Campuses:

What is special about mining spatial and spatio-temporal datasets?

Tuesday, January 24, 2017 - 1:25pm - 2:25pm
Lind 305
Shashi Shekhar (University of Minnesota, Twin Cities)
The importance of spatial and spatio-temporal data mining is growing with the increasing incidence and importance of large datasets such as trajectories, maps, remote-sensing images, census and geo-social media. Applications include Public Health (e.g. monitoring spread of disease, spatial disparity, food deserts), Public Safety (e.g. crime hot spots), Public Security (e.g. common operational picture), Environment and Climate (change detection, land-cover classification), M(obile)-commerce (e.g. location-based services), etc.
Classical data mining techniques often perform poorly when applied to spatial and spatio-temporal data sets because of the many reasons. First, these dataset are embedded in continuous space with implicit relationships, whereas classical datasets (e.g. transactions) are often discrete. Second, the cost of spurious patterns (e.g., false positives, chance patterns) is often high in spatial application domains. In addition, one of the common assumptions in classical statistical analysis is that data samples are independently generated. When it comes to the analysis of spatial and spatio-temporal data, however, the assumption about the independence of samples is generally false because such data tends to be highly self correlated. For example, people with similar characteristics, occupation and background tend to cluster together in the same neighborhoods. In spatial statistics this tendency is called autocorrelation. Ignoring autocorrelation when analyzing data with spatial and spatio-temporal characteristics may produce hypotheses or models that are inaccurate or inconsistent with the data set.

Thus new methods are needed to analyze spatial and spatio-temporal data to discover interesting, useful and non-trivial patterns. This talk surveys some of the new methods including those for discovering hotspots (e.g., circular, linear, rings), interactions (e.g. co-locations , co-occurrences, tele-connections), detecting spatial outliers and location prediction along with emerging ideas on spatio-temporal pattern mining.

Shashi Shekhar is a Mcknight Distinguished University Professor at the University of Minnesota (Computer Science faculty). For contributions to geographic information systems (GIS), spatial databases, and spatial data mining, he was elected an IEEE Fellow as well as an AAAS Fellow and received the IEEE-CS Technical Achievement Award, and the UCGIS Education Award. He was also named a key difference-maker for the field of GIS by the most popular GIS textbook . He has a distinguished academic record that includes 300+ refereed papers, a popular textbook on Spatial Databases (Prentice Hall, 2003) and an authoritative Encyclopedia of GIS (Springer, 2008).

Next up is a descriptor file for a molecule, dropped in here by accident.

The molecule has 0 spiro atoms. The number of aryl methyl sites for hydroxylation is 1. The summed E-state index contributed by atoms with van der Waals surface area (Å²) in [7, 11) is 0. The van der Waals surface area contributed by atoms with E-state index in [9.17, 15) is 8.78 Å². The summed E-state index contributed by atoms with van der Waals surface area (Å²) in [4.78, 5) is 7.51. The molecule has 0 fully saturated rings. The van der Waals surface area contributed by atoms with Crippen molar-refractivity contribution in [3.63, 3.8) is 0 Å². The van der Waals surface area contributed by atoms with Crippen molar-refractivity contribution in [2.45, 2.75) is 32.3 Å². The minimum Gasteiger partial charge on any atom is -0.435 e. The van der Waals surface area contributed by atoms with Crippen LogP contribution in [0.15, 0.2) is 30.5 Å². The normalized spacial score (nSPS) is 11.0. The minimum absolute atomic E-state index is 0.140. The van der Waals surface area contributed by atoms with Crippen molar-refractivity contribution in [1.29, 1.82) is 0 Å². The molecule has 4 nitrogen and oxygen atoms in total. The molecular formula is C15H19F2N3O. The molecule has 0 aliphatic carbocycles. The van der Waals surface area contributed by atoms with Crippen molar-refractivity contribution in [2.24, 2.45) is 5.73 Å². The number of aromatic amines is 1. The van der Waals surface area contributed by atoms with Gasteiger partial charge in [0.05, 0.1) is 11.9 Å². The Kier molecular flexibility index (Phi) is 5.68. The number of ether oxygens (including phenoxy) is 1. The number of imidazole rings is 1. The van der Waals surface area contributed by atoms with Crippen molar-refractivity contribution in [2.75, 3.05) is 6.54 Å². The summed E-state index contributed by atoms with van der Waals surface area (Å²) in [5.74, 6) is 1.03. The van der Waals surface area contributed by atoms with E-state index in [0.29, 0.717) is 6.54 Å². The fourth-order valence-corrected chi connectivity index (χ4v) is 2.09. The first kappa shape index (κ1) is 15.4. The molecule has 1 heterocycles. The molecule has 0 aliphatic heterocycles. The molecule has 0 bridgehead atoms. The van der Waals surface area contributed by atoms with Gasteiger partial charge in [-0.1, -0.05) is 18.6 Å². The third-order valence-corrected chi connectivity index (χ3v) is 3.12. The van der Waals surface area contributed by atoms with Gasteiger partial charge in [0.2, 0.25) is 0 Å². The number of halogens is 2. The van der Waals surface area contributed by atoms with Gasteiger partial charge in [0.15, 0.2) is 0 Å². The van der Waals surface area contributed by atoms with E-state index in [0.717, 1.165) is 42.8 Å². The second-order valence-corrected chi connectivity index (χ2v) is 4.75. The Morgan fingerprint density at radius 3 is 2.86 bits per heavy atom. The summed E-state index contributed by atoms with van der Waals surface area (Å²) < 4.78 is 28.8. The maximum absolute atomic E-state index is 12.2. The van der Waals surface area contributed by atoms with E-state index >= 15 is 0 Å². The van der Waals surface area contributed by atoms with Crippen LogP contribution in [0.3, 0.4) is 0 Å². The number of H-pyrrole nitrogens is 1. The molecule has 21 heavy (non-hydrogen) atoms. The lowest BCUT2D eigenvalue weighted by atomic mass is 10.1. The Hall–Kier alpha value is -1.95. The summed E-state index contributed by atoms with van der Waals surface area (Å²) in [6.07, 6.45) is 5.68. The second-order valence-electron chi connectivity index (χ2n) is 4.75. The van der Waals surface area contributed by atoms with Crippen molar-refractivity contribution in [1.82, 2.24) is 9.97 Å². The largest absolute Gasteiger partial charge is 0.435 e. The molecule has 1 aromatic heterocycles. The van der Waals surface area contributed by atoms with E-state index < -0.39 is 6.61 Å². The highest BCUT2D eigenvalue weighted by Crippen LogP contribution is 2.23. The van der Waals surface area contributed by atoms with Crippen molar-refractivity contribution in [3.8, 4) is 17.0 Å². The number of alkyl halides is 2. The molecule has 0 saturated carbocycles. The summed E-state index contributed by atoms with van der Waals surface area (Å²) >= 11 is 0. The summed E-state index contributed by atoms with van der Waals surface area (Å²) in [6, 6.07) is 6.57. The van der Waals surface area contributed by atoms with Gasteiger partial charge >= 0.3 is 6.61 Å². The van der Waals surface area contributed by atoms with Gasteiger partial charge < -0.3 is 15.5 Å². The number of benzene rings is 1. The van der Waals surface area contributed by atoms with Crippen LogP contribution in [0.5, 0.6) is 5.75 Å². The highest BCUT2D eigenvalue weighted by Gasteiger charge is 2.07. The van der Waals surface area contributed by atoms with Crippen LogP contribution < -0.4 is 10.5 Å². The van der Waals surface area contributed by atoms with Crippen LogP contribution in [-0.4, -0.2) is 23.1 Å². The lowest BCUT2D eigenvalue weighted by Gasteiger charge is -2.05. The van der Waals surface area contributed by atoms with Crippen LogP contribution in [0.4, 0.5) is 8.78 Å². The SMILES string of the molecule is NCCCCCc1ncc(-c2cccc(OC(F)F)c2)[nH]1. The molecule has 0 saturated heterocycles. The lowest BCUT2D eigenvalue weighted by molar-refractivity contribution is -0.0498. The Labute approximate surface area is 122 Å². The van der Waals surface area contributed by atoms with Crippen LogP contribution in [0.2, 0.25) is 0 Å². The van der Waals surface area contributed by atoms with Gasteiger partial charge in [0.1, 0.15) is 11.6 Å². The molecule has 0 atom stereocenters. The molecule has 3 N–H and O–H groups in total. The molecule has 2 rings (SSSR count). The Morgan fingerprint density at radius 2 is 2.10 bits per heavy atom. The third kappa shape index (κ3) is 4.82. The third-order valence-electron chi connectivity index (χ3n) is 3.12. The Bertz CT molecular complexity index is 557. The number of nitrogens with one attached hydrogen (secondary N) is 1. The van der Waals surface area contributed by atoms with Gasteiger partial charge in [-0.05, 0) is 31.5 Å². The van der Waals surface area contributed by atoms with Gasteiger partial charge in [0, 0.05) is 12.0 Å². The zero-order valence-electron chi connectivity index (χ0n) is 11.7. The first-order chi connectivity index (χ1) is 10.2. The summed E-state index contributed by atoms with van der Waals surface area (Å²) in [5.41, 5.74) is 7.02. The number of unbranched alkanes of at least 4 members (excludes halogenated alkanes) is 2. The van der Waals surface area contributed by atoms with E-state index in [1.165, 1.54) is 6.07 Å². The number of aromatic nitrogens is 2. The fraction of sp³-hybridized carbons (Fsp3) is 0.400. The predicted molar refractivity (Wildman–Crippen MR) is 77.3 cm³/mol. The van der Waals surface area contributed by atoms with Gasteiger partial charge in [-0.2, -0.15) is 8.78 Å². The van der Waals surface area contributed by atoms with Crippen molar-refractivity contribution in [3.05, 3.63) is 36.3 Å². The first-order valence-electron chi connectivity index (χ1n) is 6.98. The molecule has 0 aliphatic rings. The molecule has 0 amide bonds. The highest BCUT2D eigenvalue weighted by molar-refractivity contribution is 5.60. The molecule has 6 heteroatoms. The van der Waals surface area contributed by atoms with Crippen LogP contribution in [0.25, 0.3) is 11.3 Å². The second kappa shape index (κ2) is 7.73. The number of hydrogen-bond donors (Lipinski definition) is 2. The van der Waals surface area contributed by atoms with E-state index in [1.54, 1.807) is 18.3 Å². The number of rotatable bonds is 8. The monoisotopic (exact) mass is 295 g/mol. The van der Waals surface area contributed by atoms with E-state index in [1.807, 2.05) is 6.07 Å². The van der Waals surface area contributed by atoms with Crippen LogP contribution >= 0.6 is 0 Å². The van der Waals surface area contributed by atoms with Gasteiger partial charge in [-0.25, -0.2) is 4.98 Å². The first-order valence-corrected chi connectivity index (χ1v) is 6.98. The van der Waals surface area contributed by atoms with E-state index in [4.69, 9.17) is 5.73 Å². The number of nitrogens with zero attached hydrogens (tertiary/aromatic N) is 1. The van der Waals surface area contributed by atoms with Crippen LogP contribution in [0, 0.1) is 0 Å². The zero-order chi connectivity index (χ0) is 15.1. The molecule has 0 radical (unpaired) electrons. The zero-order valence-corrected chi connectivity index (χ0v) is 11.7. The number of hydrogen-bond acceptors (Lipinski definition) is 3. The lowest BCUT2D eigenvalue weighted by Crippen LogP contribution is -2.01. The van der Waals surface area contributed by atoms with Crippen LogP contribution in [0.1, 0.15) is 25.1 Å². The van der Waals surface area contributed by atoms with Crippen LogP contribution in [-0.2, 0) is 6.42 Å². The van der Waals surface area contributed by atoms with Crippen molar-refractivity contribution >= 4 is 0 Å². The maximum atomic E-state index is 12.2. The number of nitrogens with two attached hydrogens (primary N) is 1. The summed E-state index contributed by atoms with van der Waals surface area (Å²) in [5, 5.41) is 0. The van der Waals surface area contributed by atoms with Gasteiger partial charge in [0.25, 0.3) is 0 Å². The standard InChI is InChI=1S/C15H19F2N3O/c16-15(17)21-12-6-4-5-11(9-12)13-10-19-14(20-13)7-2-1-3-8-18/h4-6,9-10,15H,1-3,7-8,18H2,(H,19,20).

Shashi is serving as a co-Editor-in-Chief of Geo-Informatica : An International Journal on Advances in Computer Sciences for GIS (Springer), and a series editor for the Springer-Briefs on GIS. Earlier, he served on the Computing Community Consortium Council (2012-15), and multiple National Academies' committees including Models of the World for USDOD-NGA (2015), Geo-targeted Disaster Alerts and Warning (2013), Future Workforce for Geospatial Intelligence (2011), Mapping Sciences (2004-2009) and Priorities for GEOINT Research (2004-2005). He also served as a general or program co-chair for the Intl. Conference on Geographic Information Science (2012), the Intl. Symposium on Spatial and Temporal Databases (2011) and ACM Intl. Conf. on Geographic Information Systems (1996). He also served on the Board of Directors of University Consortium on GIS (2003-4), as well as the editorial boards of IEEE Transactions on Knowledge and Data Eng. and IEEE-CS Computer Sc. & Eng. Practice Board.

In early 1990s, Shashi's research developed core technologies behind in-vehicle navigation devices as well as web-based routing services, which revolutionized outdoor navigation in urban environment in the last decade. His recent research results played a critical role in evacuation route planning for homeland security and received multiple recognitions including the CTS Partnership Award for significant impact on transportation. He pioneered the research area of spatial data mining via pattern families (e.g. collocation, mixed-drove co-occurrence, cascade), keynote speeches, survey papers and workshop organization. Shashi received a Ph.D. degree in Computer Science from the University of California (Berkeley, CA).